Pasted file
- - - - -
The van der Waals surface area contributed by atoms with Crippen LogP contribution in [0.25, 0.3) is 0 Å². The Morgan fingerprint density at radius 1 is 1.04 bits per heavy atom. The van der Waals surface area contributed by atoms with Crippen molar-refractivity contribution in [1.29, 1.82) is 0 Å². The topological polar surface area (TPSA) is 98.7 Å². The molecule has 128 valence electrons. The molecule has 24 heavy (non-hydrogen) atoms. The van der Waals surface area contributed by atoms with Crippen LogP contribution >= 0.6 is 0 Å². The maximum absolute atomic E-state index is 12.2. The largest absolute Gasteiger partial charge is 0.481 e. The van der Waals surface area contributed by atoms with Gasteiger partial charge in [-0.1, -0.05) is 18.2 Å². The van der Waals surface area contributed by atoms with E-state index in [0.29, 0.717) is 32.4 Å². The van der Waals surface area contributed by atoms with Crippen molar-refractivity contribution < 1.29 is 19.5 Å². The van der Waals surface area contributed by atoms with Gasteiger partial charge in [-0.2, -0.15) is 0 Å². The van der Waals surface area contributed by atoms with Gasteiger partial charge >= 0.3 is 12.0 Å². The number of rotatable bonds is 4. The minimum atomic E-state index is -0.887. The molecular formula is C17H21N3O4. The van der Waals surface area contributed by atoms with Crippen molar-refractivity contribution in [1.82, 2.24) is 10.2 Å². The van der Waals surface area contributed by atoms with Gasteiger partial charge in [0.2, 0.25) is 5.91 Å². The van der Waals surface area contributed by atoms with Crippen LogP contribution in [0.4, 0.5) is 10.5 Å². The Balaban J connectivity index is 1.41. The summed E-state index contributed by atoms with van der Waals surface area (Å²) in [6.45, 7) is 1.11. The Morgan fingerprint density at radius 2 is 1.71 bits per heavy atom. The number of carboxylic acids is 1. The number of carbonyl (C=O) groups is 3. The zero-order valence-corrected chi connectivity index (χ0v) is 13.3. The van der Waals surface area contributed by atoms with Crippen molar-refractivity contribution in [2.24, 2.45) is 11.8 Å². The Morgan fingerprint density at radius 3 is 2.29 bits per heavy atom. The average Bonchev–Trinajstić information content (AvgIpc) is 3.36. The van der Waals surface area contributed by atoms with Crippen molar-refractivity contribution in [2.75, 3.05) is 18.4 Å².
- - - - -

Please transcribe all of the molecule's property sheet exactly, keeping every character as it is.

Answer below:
The van der Waals surface area contributed by atoms with Crippen LogP contribution in [0.25, 0.3) is 0 Å². The Morgan fingerprint density at radius 1 is 1.04 bits per heavy atom. The van der Waals surface area contributed by atoms with Crippen molar-refractivity contribution in [1.29, 1.82) is 0 Å². The topological polar surface area (TPSA) is 98.7 Å². The molecule has 128 valence electrons. The molecule has 24 heavy (non-hydrogen) atoms. The van der Waals surface area contributed by atoms with Crippen LogP contribution >= 0.6 is 0 Å². The maximum absolute atomic E-state index is 12.2. The largest absolute Gasteiger partial charge is 0.481 e. The van der Waals surface area contributed by atoms with Gasteiger partial charge in [-0.1, -0.05) is 18.2 Å². The van der Waals surface area contributed by atoms with E-state index in [0.29, 0.717) is 32.4 Å². The van der Waals surface area contributed by atoms with Crippen molar-refractivity contribution < 1.29 is 19.5 Å². The van der Waals surface area contributed by atoms with Gasteiger partial charge in [-0.2, -0.15) is 0 Å². The van der Waals surface area contributed by atoms with Gasteiger partial charge >= 0.3 is 12.0 Å². The number of rotatable bonds is 4. The minimum atomic E-state index is -0.887. The molecular formula is C17H21N3O4. The van der Waals surface area contributed by atoms with Crippen molar-refractivity contribution in [1.82, 2.24) is 10.2 Å². The van der Waals surface area contributed by atoms with Gasteiger partial charge in [0.2, 0.25) is 5.91 Å². The van der Waals surface area contributed by atoms with Crippen LogP contribution in [0.4, 0.5) is 10.5 Å². The Balaban J connectivity index is 1.41. The summed E-state index contributed by atoms with van der Waals surface area (Å²) in [6.45, 7) is 1.11. The Morgan fingerprint density at radius 2 is 1.71 bits per heavy atom. The number of carboxylic acids is 1. The number of carbonyl (C=O) groups is 3. The zero-order valence-corrected chi connectivity index (χ0v) is 13.3. The van der Waals surface area contributed by atoms with Crippen molar-refractivity contribution in [2.24, 2.45) is 11.8 Å². The Morgan fingerprint density at radius 3 is 2.29 bits per heavy atom. The average Bonchev–Trinajstić information content (AvgIpc) is 3.36. The van der Waals surface area contributed by atoms with Crippen molar-refractivity contribution in [2.75, 3.05) is 18.4 Å².